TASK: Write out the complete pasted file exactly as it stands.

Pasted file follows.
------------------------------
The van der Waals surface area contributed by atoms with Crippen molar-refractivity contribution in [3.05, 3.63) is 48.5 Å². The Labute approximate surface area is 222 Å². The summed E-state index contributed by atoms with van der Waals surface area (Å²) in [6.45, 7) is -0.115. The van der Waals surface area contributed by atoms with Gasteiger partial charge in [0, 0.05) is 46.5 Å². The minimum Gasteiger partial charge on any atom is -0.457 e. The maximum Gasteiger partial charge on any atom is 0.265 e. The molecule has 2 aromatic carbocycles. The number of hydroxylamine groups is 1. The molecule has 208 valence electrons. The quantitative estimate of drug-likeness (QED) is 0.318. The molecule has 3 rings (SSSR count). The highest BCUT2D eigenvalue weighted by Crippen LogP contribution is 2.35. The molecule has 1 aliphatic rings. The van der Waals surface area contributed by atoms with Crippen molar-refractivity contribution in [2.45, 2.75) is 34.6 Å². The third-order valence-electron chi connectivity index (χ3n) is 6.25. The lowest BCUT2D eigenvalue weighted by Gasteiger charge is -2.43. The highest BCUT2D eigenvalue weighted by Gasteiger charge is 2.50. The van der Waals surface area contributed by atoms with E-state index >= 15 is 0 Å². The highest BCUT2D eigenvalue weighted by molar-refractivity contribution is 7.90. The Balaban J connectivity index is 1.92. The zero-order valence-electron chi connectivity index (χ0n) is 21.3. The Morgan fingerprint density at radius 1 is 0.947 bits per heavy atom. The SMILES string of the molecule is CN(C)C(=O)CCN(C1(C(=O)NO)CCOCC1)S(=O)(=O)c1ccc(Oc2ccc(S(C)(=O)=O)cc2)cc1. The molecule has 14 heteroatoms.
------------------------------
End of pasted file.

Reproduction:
The van der Waals surface area contributed by atoms with Crippen molar-refractivity contribution in [3.05, 3.63) is 48.5 Å². The Labute approximate surface area is 222 Å². The summed E-state index contributed by atoms with van der Waals surface area (Å²) in [6.45, 7) is -0.115. The van der Waals surface area contributed by atoms with Gasteiger partial charge in [0, 0.05) is 46.5 Å². The minimum Gasteiger partial charge on any atom is -0.457 e. The maximum Gasteiger partial charge on any atom is 0.265 e. The molecule has 2 aromatic carbocycles. The number of hydroxylamine groups is 1. The molecule has 208 valence electrons. The quantitative estimate of drug-likeness (QED) is 0.318. The molecule has 3 rings (SSSR count). The highest BCUT2D eigenvalue weighted by Crippen LogP contribution is 2.35. The molecule has 1 aliphatic rings. The van der Waals surface area contributed by atoms with Crippen molar-refractivity contribution in [2.45, 2.75) is 34.6 Å². The third-order valence-electron chi connectivity index (χ3n) is 6.25. The lowest BCUT2D eigenvalue weighted by Gasteiger charge is -2.43. The highest BCUT2D eigenvalue weighted by Gasteiger charge is 2.50. The van der Waals surface area contributed by atoms with E-state index >= 15 is 0 Å². The highest BCUT2D eigenvalue weighted by molar-refractivity contribution is 7.90. The Balaban J connectivity index is 1.92. The zero-order valence-electron chi connectivity index (χ0n) is 21.3. The Morgan fingerprint density at radius 1 is 0.947 bits per heavy atom. The SMILES string of the molecule is CN(C)C(=O)CCN(C1(C(=O)NO)CCOCC1)S(=O)(=O)c1ccc(Oc2ccc(S(C)(=O)=O)cc2)cc1. The molecule has 14 heteroatoms.